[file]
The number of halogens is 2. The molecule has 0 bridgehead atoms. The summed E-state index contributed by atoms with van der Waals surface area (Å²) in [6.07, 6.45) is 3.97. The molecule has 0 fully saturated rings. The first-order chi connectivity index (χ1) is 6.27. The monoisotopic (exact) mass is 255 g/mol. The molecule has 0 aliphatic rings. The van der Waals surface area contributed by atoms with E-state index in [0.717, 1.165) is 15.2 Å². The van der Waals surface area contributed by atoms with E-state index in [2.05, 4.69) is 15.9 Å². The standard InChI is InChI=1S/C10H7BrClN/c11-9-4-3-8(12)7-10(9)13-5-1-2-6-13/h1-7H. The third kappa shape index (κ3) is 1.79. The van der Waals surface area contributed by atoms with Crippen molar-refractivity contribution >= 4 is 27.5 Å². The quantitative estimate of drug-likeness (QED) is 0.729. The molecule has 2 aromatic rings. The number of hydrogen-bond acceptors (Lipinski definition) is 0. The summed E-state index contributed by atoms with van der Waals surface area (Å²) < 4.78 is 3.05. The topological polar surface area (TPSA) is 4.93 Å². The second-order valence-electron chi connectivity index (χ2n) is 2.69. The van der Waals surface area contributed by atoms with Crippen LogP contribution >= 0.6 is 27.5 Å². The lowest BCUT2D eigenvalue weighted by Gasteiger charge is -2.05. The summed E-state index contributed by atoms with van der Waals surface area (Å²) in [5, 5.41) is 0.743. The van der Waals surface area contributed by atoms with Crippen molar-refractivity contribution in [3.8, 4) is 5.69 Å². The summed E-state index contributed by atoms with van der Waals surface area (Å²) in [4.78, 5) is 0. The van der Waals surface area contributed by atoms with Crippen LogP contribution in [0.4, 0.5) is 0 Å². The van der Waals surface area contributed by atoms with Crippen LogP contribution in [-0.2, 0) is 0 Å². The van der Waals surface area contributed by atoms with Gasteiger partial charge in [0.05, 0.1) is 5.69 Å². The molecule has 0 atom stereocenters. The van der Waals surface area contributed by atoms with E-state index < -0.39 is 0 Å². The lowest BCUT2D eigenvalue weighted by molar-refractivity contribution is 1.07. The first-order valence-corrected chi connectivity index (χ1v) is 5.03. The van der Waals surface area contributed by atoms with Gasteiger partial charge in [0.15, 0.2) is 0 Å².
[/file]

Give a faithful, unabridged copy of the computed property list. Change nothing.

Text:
The number of halogens is 2. The molecule has 0 bridgehead atoms. The summed E-state index contributed by atoms with van der Waals surface area (Å²) in [6.07, 6.45) is 3.97. The molecule has 0 fully saturated rings. The first-order chi connectivity index (χ1) is 6.27. The monoisotopic (exact) mass is 255 g/mol. The molecule has 0 aliphatic rings. The van der Waals surface area contributed by atoms with E-state index in [0.717, 1.165) is 15.2 Å². The van der Waals surface area contributed by atoms with E-state index in [2.05, 4.69) is 15.9 Å². The standard InChI is InChI=1S/C10H7BrClN/c11-9-4-3-8(12)7-10(9)13-5-1-2-6-13/h1-7H. The third kappa shape index (κ3) is 1.79. The van der Waals surface area contributed by atoms with Crippen molar-refractivity contribution >= 4 is 27.5 Å². The quantitative estimate of drug-likeness (QED) is 0.729. The molecule has 2 aromatic rings. The number of hydrogen-bond acceptors (Lipinski definition) is 0. The summed E-state index contributed by atoms with van der Waals surface area (Å²) < 4.78 is 3.05. The topological polar surface area (TPSA) is 4.93 Å². The second-order valence-electron chi connectivity index (χ2n) is 2.69. The van der Waals surface area contributed by atoms with Crippen LogP contribution >= 0.6 is 27.5 Å². The lowest BCUT2D eigenvalue weighted by Gasteiger charge is -2.05. The summed E-state index contributed by atoms with van der Waals surface area (Å²) in [5, 5.41) is 0.743. The van der Waals surface area contributed by atoms with Crippen molar-refractivity contribution in [3.8, 4) is 5.69 Å². The summed E-state index contributed by atoms with van der Waals surface area (Å²) in [4.78, 5) is 0. The van der Waals surface area contributed by atoms with Crippen LogP contribution in [0.4, 0.5) is 0 Å². The van der Waals surface area contributed by atoms with Crippen LogP contribution in [-0.2, 0) is 0 Å². The van der Waals surface area contributed by atoms with Gasteiger partial charge in [0.05, 0.1) is 5.69 Å². The molecule has 0 atom stereocenters. The van der Waals surface area contributed by atoms with E-state index < -0.39 is 0 Å². The lowest BCUT2D eigenvalue weighted by molar-refractivity contribution is 1.07. The first-order valence-corrected chi connectivity index (χ1v) is 5.03. The van der Waals surface area contributed by atoms with Gasteiger partial charge in [0.15, 0.2) is 0 Å².